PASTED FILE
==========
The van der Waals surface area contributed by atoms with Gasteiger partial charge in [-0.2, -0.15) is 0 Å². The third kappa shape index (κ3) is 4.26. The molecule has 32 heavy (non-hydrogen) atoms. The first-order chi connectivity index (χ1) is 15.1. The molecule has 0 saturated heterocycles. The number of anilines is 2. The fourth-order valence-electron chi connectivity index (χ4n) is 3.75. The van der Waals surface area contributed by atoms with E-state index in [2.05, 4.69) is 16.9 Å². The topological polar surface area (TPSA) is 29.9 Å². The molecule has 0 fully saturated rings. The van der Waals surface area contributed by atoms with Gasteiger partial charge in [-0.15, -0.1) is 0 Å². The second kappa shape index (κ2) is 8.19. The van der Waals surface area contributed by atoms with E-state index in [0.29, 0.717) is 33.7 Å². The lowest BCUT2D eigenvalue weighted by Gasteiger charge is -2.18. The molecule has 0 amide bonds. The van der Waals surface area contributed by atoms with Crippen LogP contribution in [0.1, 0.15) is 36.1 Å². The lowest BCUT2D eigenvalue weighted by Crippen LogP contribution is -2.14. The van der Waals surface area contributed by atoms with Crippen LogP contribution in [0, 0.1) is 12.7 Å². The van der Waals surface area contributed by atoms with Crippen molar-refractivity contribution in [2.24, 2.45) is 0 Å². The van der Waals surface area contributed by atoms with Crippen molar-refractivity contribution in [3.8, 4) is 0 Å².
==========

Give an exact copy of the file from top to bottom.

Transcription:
The van der Waals surface area contributed by atoms with Gasteiger partial charge in [-0.2, -0.15) is 0 Å². The third kappa shape index (κ3) is 4.26. The molecule has 32 heavy (non-hydrogen) atoms. The first-order chi connectivity index (χ1) is 15.1. The molecule has 0 saturated heterocycles. The number of anilines is 2. The fourth-order valence-electron chi connectivity index (χ4n) is 3.75. The van der Waals surface area contributed by atoms with E-state index in [2.05, 4.69) is 16.9 Å². The topological polar surface area (TPSA) is 29.9 Å². The molecule has 0 fully saturated rings. The van der Waals surface area contributed by atoms with Gasteiger partial charge in [-0.15, -0.1) is 0 Å². The second kappa shape index (κ2) is 8.19. The van der Waals surface area contributed by atoms with E-state index in [0.29, 0.717) is 33.7 Å². The lowest BCUT2D eigenvalue weighted by Gasteiger charge is -2.18. The molecule has 0 amide bonds. The van der Waals surface area contributed by atoms with Crippen LogP contribution in [0.1, 0.15) is 36.1 Å². The lowest BCUT2D eigenvalue weighted by Crippen LogP contribution is -2.14. The van der Waals surface area contributed by atoms with Crippen LogP contribution in [0, 0.1) is 12.7 Å². The van der Waals surface area contributed by atoms with Crippen molar-refractivity contribution in [2.24, 2.45) is 0 Å². The van der Waals surface area contributed by atoms with Crippen molar-refractivity contribution in [3.8, 4) is 0 Å².